Let’s quickly see how the (dual variant of the) Yoneda lemma can speed up some Haskell programs – more specifically ones that are repeatedly calling fmap to transform some data within a Functor.

We will be focusing on the following Functor:

data Tree a
  = Bin a (Tree a) (Tree a)
  | Nil
  deriving (Eq, Show)

instance Functor Tree where
  fmap _ Nil         = Nil
  fmap f (Bin a l r) = Bin (f a) (fmap f l) (fmap f r)

-- we'll also use this instance to perform a silly computation
-- on our tree after some transformations have occured
instance Foldable Tree where
  foldMap _ Nil         = mempty
  foldMap f (Bin a l r) = f a <> foldMap f l <> foldMap f r

A simple binary tree with data stored in the nodes, whose Functor instance lets us map a function over each a stored in our tree and whose Foldable instance lets us combine computations performed over our as.

Coyoneda

The Coyoneda lemma, when interpreted on haskell Functors, tells us that Coyoneda f a is equivalent (isomorphic) to f a, where Coyoneda is:

data Coyoneda f a where
  Coyoneda :: (b -> a) -> f b -> Coyoneda f a

We see that it holds an f b and a way to go from bs to as, effectively making it equivalent to f a if you fmap the first field on the second one. That’s also the only sensible thing we can do with such a value, as the b is hidden.

If it’s equivalent to f a, it must be a Functor too? Sure enough it is.

instance Functor (Coyoneda f) where
  fmap f (Coyoneda b2a fb) = Coyoneda (f . b2a) fb

We see that calling fmap f amounts to “accumulating” more work in the b -> a field, possibly even changing from a given a to some other type, as allowed by fmap. This is exactly the piece of code that powers “fmap fusion”. Instead of going from f a to f b with fmap f and then to f c with fmap g, the Coyoneda representation keeps hold of the original f a, which is left untouched by the Functor instance from above, and instead simply composes f and g in that first field.

Now, we said that f a and Coyoneda f a are isomorphic but did not provide functions to prove our claim, let’s fix that right away.

coyo :: f a -> Coyoneda f a
coyo = Coyoneda id

uncoyo :: Functor f => Coyoneda f a -> f a
uncoyo (Coyoneda f fa) = fmap f fa

Note that we do not need f to be a Functor to build a Coyoneda f a, as there’s no need to call fmap until the very end, when we have composed all our transformations and finally want to get the final result as some f a, not Coyoneda f a.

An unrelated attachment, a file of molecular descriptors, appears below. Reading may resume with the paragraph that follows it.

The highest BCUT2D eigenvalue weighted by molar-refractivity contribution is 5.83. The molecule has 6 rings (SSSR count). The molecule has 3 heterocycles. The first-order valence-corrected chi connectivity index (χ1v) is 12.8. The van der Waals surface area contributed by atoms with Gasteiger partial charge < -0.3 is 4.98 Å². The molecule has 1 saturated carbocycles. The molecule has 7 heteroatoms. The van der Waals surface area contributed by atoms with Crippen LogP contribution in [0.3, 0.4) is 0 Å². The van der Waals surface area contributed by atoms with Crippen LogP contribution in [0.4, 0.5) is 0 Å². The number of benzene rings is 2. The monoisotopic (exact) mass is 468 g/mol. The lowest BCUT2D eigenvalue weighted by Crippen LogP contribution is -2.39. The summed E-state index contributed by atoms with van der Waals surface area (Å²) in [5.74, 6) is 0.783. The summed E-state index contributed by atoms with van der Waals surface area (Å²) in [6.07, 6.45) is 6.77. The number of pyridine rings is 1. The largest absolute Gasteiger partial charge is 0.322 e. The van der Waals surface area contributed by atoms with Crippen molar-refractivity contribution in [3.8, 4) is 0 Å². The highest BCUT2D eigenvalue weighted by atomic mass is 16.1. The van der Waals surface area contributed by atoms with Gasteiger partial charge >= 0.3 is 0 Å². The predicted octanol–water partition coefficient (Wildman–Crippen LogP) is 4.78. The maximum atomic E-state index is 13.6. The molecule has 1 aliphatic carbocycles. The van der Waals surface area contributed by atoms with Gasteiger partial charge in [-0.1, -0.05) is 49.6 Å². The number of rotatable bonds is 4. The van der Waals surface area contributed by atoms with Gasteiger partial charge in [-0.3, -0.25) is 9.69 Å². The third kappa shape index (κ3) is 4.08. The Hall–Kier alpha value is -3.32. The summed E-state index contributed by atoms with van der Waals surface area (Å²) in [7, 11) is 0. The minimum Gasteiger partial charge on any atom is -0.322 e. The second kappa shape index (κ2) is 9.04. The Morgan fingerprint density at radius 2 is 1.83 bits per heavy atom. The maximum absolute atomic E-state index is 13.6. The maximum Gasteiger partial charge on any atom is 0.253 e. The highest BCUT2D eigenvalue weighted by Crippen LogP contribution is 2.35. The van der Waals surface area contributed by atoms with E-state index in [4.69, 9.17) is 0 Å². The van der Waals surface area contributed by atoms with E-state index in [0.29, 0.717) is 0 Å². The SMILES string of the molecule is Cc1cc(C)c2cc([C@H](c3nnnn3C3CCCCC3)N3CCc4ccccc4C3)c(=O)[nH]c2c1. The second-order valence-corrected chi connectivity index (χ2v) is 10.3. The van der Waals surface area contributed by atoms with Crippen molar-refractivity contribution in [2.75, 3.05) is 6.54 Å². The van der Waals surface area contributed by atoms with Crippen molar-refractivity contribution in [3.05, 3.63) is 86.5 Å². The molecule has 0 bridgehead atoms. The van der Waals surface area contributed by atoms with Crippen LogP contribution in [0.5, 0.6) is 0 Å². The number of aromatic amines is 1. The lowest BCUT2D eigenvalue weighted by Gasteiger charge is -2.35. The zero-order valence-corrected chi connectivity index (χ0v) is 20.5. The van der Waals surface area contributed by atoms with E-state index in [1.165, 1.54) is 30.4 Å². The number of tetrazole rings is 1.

Maybe it’s still not clear to you that successive fmap calls are fused, so let’s prove it. We want to show that for two functions f :: b -> c and g :: a -> b, uncoyo . fmap f . fmap g . Coyoneda id = fmap (f . g).

uncoyo . fmap f . fmap g . coyo
  = uncoyo . fmap f . fmap g . Coyoneda id -- definition of coyo
  = uncoyo . fmap f . Coyoneda (g . id)    -- Functor instance for Coyoneda
  = uncoyo . fmap f . Coyoneda g           -- g . id = g
  = uncoyo . Coyoneda (f . g)              -- Functor instance for Coyoneda
  = fmap (f . g)                           -- definition of uncoyo

Nice! And you could of course chain any number of fmap calls and they would all get fused into a single fmap call that applies the composition of all the functions you wanted to fmap.

For instance, back to our tree, let’s define some silly computations:

-- sum all the values in a tree
sumTree :: Num a => Tree a -> a
sumTree = getSum . foldMap Sum

-- an infinite tree with integer values
t :: Tree Integer
t = go 1

  where go r = Bin r (go (2*r)) (go (2*r + 1))

-- only keep the given number of depth levels of
-- the given tree
takeDepth :: Int -> Tree a -> Tree a
takeDepth _ Nil = Nil
takeDepth 0 _   = Nil
takeDepth d (Bin r t1 t2) = Bin r (takeDepth (d-1) t1) (takeDepth (d-1) t2)

-- a chain of transformations to apply to our tree
transform :: (Functor f, Num a) => f a -> f a
transform = fmap (^2) . fmap (+1) . fmap (*2)

Now with a simple main we can compare how efficient it is to compute sumTree $ takeDepth n (transform t) by using Tree vs Coyoneda Tree as the functor on which the transformations are applied. You can find an executable module in this gist.

If we compare with and without Coyoneda for n = 23, there’s already a noticeable (and reproducible) difference:

$ time ./yo 23
787061080478271406079

real0m3.968s
user0m3.967s
sys0m0.000s

$ time ./yo 23 --coyo
787061080478271406079

real0m2.384s
user0m2.380s
sys0m0.003s